Chronic Health Conditions, Physical Activity and Dietary Behaviors of Bhutanese Refugees: A Houston-Based Needs Assessment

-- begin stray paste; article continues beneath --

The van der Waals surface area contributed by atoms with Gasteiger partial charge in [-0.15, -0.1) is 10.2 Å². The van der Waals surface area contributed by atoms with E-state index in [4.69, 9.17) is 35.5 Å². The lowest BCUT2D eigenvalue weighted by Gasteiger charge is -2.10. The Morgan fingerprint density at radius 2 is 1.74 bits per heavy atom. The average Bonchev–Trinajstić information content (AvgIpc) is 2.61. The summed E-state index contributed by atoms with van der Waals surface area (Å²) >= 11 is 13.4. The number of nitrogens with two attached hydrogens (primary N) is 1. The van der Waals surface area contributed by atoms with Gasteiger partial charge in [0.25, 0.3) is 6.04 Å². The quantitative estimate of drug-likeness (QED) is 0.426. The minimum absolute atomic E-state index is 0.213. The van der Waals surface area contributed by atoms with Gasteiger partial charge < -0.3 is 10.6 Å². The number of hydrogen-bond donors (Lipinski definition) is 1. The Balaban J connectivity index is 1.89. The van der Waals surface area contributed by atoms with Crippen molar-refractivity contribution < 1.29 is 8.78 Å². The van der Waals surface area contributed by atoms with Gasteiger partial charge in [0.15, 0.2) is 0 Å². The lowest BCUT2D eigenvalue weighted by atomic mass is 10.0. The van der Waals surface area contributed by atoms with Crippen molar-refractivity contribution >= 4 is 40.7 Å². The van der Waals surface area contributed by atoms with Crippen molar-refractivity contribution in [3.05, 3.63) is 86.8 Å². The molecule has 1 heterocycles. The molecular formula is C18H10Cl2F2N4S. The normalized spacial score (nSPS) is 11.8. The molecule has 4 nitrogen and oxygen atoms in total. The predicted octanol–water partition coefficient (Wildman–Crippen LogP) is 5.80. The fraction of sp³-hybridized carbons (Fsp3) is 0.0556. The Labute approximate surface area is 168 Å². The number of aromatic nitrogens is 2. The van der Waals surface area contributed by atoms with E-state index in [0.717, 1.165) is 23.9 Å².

OBJECTIVE To implement simplified infectious disease surveillance and epidemic disease control during the relocation of Bhutanese refugees to Nepal. DESIGN Longitudinal observation study of mortality and morbidity. SETTING Refugee health units in six refugee camps housing 73,500 Bhutanese refugees in the eastern tropical lowland between Nepal and India. INTERVENTIONS Infectious disease surveillance and community-based programs to promote vitamin A supplementation, measles vaccination, oral rehydration therapy, and early use of antibiotics to treat acute respiratory infection. MAIN OUTCOME MEASURES Crude mortality rate, mortality rate for children younger than 5 years, and cause-specific mortality. RESULTS Crude mortality rates up to 1.15 deaths per 10,000 persons per day were reported during the first 6 months of surveillance. The leading causes of death were measles, diarrhea, and acute respiratory infections. Surveillance data were used to institute changes in public health management including measles vaccination, vitamin A supplementation, and control programs for diarrhea and acute respiratory infections and to ensure rapid responses to cholera, Shigella dysentery, and meningoencephalitis. Within 4 months of establishing disease control interventions, crude mortality rates were reduced by 75% and were below emergency levels. CONCLUSIONS Simple, sustainable disease surveillance in refugee populations is essential during emergency relief efforts. Data can be used to direct community-based public health interventions to control common infectious diseases and reduce high mortality rates among refugees while placing a minimal burden on health workers.